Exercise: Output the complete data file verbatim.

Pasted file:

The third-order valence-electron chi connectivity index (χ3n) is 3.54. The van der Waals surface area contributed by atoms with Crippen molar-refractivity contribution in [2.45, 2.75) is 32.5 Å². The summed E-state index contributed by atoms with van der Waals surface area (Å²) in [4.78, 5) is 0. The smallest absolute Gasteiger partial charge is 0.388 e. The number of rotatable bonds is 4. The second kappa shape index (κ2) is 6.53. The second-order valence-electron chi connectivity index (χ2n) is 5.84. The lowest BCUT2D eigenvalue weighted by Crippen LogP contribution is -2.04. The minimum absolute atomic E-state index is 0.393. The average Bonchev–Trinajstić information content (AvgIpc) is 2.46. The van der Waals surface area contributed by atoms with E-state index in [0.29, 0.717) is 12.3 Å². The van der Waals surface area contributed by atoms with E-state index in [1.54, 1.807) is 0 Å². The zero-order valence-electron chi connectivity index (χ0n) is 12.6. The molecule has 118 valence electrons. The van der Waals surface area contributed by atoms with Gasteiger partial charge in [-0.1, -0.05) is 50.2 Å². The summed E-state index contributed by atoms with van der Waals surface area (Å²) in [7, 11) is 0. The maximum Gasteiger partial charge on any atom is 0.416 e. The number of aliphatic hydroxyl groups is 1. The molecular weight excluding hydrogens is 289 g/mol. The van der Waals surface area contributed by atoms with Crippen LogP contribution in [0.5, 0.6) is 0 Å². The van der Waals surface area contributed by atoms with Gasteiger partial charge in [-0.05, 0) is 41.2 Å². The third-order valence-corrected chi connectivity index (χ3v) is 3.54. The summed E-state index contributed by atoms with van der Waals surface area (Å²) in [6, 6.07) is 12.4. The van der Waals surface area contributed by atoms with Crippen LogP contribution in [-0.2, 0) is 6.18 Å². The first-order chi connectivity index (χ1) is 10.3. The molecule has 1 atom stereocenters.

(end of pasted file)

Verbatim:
The third-order valence-electron chi connectivity index (χ3n) is 3.54. The van der Waals surface area contributed by atoms with Crippen molar-refractivity contribution in [2.45, 2.75) is 32.5 Å². The summed E-state index contributed by atoms with van der Waals surface area (Å²) in [4.78, 5) is 0. The smallest absolute Gasteiger partial charge is 0.388 e. The number of rotatable bonds is 4. The second kappa shape index (κ2) is 6.53. The second-order valence-electron chi connectivity index (χ2n) is 5.84. The lowest BCUT2D eigenvalue weighted by Crippen LogP contribution is -2.04. The minimum absolute atomic E-state index is 0.393. The average Bonchev–Trinajstić information content (AvgIpc) is 2.46. The van der Waals surface area contributed by atoms with E-state index in [0.29, 0.717) is 12.3 Å². The van der Waals surface area contributed by atoms with E-state index in [1.54, 1.807) is 0 Å². The zero-order valence-electron chi connectivity index (χ0n) is 12.6. The molecule has 118 valence electrons. The van der Waals surface area contributed by atoms with Gasteiger partial charge in [-0.1, -0.05) is 50.2 Å². The summed E-state index contributed by atoms with van der Waals surface area (Å²) in [7, 11) is 0. The maximum Gasteiger partial charge on any atom is 0.416 e. The number of aliphatic hydroxyl groups is 1. The molecular weight excluding hydrogens is 289 g/mol. The van der Waals surface area contributed by atoms with Crippen LogP contribution in [0.5, 0.6) is 0 Å². The van der Waals surface area contributed by atoms with Gasteiger partial charge in [-0.05, 0) is 41.2 Å². The third-order valence-corrected chi connectivity index (χ3v) is 3.54. The summed E-state index contributed by atoms with van der Waals surface area (Å²) in [6, 6.07) is 12.4. The van der Waals surface area contributed by atoms with Crippen LogP contribution in [-0.2, 0) is 6.18 Å². The first-order chi connectivity index (χ1) is 10.3. The molecule has 1 atom stereocenters.